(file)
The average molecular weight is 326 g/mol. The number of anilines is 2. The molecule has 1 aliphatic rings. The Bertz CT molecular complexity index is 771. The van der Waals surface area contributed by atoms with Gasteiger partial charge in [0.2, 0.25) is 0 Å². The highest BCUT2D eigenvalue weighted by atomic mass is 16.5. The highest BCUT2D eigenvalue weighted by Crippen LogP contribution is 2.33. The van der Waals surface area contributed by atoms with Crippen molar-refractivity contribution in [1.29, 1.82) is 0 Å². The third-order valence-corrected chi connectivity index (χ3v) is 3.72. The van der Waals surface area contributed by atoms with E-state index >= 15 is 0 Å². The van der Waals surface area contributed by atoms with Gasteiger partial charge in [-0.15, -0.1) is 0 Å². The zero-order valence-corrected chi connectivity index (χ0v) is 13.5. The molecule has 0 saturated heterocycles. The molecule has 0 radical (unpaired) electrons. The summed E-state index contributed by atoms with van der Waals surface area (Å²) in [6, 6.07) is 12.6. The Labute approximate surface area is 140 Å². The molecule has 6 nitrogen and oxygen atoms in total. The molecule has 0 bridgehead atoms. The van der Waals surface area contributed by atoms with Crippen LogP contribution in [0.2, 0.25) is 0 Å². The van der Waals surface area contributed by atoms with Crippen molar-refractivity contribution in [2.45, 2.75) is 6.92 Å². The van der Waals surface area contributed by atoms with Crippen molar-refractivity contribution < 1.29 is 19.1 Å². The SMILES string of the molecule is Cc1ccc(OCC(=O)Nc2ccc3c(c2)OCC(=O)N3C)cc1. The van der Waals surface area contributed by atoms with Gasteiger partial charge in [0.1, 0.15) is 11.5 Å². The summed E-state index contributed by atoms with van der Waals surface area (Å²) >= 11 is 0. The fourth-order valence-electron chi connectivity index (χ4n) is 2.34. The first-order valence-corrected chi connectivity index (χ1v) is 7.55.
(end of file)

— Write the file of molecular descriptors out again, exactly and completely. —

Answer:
The average molecular weight is 326 g/mol. The number of anilines is 2. The molecule has 1 aliphatic rings. The Bertz CT molecular complexity index is 771. The van der Waals surface area contributed by atoms with Gasteiger partial charge in [0.2, 0.25) is 0 Å². The highest BCUT2D eigenvalue weighted by atomic mass is 16.5. The highest BCUT2D eigenvalue weighted by Crippen LogP contribution is 2.33. The van der Waals surface area contributed by atoms with Crippen molar-refractivity contribution in [1.29, 1.82) is 0 Å². The third-order valence-corrected chi connectivity index (χ3v) is 3.72. The van der Waals surface area contributed by atoms with E-state index >= 15 is 0 Å². The van der Waals surface area contributed by atoms with Gasteiger partial charge in [-0.15, -0.1) is 0 Å². The zero-order valence-corrected chi connectivity index (χ0v) is 13.5. The molecule has 0 saturated heterocycles. The molecule has 0 radical (unpaired) electrons. The summed E-state index contributed by atoms with van der Waals surface area (Å²) in [6, 6.07) is 12.6. The Labute approximate surface area is 140 Å². The molecule has 6 nitrogen and oxygen atoms in total. The molecule has 0 bridgehead atoms. The van der Waals surface area contributed by atoms with Crippen LogP contribution in [0.2, 0.25) is 0 Å². The van der Waals surface area contributed by atoms with Crippen molar-refractivity contribution in [2.45, 2.75) is 6.92 Å². The van der Waals surface area contributed by atoms with Crippen molar-refractivity contribution < 1.29 is 19.1 Å². The SMILES string of the molecule is Cc1ccc(OCC(=O)Nc2ccc3c(c2)OCC(=O)N3C)cc1. The van der Waals surface area contributed by atoms with Gasteiger partial charge in [0.1, 0.15) is 11.5 Å². The summed E-state index contributed by atoms with van der Waals surface area (Å²) >= 11 is 0. The fourth-order valence-electron chi connectivity index (χ4n) is 2.34. The first-order valence-corrected chi connectivity index (χ1v) is 7.55.